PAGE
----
In late 2006 my passion for Porsche that had been kindled by owning a boxster lead me to search for a 911. In February 2007 I found a lovely, well used 964 carrera 2 coupe in GP white and embarked on a new adventure. This running report is about my 964 that would be used for high days, holidays and track days and be a 'project car'. It wouldn't matter if it spent time waiting for things to be fixed as it wouldn't be used as a daily driver.

Monday, 9 November 2009

Brake upgrade (Jan 08)

With January being perhaps one of the worst months to drive a Porsche I decided it was time to do a major job on the car. The brakes.

At the end of 2007 I bought some used 4 pot rears off Ebay to replace the puny 2 pots that are standard on the C2. The aim here is not to give any greater stopping power but to reduce the potential for brake fade by having larger pads to dissipate the heat better. At the same time I get to have a larger choice in pads because the only ones available for 2 pots are OEM or textar (same really). The 4 pot rears take exactly the same pads as the front with the consequence that there is a wide range of Pagids available.

4 pot rears from a 964 C4 and the post 1991 C2 are difficult to find. However they are exactly the same calipers that are found on a variety of the older Porsche models. The ones I found were actually off 928 S4. They looked quite good in the Ebay ad. Once they arrived, they looked a little more battle scarred in the flesh:

Since 928 rear calipers fit to the trailing edge of the disc and 964 calipers sit on the leading edge of the first job was to remove the cross (feed) pipe and fit it where the bleed valves were, so that the fluid would feet into the bottom of the caliper and could be bled out at the top. The next job was to remove the spring plates that had been forced inwards by corrosion (known as plate lift) so that new pads would fit properly. The big problem here is removing the screws that become 'welded in' over time. I was advised to heat the screws but never managed to get them hot enough to make them budge. Use of a dremmel to cut a slot in the screw head and 10 mm cold chisel proved to be the successful method. Here's the mess that was the removed plates and mangled screws:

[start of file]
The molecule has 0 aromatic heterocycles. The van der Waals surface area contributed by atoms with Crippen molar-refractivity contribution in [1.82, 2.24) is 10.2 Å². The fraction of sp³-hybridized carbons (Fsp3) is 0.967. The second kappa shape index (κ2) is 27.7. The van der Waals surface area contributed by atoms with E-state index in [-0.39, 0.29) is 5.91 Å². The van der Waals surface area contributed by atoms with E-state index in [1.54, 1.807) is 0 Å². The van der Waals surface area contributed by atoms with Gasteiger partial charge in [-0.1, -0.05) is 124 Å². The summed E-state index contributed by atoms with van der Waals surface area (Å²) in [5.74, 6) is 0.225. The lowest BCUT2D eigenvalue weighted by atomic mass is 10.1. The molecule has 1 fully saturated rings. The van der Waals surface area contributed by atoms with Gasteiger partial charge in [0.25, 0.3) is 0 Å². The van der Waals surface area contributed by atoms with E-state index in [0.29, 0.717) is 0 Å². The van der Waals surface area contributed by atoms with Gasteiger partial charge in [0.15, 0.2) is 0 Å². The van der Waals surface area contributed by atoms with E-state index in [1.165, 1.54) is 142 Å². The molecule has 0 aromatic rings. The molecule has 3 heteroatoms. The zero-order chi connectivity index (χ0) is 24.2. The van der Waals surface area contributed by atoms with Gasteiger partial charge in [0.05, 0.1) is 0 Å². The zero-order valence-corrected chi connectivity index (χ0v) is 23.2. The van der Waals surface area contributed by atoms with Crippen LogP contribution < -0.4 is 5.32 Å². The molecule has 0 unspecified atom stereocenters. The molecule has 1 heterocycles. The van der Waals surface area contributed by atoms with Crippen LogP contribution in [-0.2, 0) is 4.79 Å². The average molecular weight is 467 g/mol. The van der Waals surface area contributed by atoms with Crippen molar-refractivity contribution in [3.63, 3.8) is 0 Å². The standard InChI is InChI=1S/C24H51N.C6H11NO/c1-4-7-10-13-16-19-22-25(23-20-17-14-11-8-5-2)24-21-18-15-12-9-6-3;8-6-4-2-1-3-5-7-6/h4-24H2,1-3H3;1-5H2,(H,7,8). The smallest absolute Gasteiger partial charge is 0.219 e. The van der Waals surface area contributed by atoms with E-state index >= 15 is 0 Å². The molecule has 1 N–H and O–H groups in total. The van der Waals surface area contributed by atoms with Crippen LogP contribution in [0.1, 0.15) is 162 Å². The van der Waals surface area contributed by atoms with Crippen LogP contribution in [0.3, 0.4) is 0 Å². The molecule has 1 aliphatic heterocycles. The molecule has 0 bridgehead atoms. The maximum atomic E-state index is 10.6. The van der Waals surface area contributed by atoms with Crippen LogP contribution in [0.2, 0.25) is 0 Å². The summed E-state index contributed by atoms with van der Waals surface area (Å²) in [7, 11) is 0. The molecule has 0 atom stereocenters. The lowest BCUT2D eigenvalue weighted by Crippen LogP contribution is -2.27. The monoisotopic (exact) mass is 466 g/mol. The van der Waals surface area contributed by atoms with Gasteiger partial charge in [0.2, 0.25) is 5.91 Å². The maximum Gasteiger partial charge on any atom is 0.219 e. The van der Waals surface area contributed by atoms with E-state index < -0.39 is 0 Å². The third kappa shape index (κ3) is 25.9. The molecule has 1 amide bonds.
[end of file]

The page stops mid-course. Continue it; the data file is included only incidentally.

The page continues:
Behind the plates the corrosion that causes the 'plate lift' was clearly evident:

Use of a Dremmel again and a flat file to finish off, soon had them cleaned up:

I repainted the calipers and fitted new spring plates and screws. These come as a kit with green loctite already impregnated on the screws. It's possible to use any old M6 screw and the original plates but I found that the scew holes in the plates had worn and figured that since this wouldn't have to be done again for at least another 5 years, that it was worth the extra:

Here's the newly refurbished 4 pot rear caliper next to the old weedy 2 pot caliper:

Of course, since I was refurbing and painting the new (used) rear calipers, I took the front calipers off and did those too. One of these required the replacement of a bleed valve which was siezed (and therefore has not been bled for some time):

While the car was stationary all this time I decided to leave a reminder in there for myself and any would be car thieves:

It's worth noting that before I took any of the calipers off the car I clamped off the vent pipe to the reservoir and put clingfilm between the cap and reservoir. This creates a vacuum and stops the fluid spilling out everywhere. Also, before refitting the rear calipers I removed the rotten brake disc shields which were only just clinging on. This should help a little with brake cooling and saves a little bit of weight. I also took some of the old brake warning sensors and looped them out so that I don't have to worry about (or buy any more of) these in the future. They melt on the track so they're pretty useless anyway. Here are the calipers on the car, complete with new decals:



As this was always going to be a thorough job I also bought a set of BF Goodridge braided brake hoses. These were a real fight to get undone and resulted in me having to replace 3 of the copper/nickel brake lines that they attached to. Look good though:

The penultimate job to do was to change the proportioning valve that sits in the front boot to the upgraded version which allows more pressure to go to the bigger rear calipers.

The costs involved in this brake project were;

Used 928 S4 calipers £180
Spring plate kits for rear calipers £70
Spring plate kits for front calipers £70
New bleed valve for front caliper £8
Braided brake hoses £50
Caliper paint £15
Decals £11
Proportioning valve £55
2 litres of Castrol Super Dot4 fluid £20
1 x set of textar pads for road £50
1 x set of pagid pads for track £115
3 x new copper/nickel brake lines £75

Total cost = £719

Thank goodness I didn't have to pay for labour!

All that was left was to flush/bleed the system and go out for a test drive.

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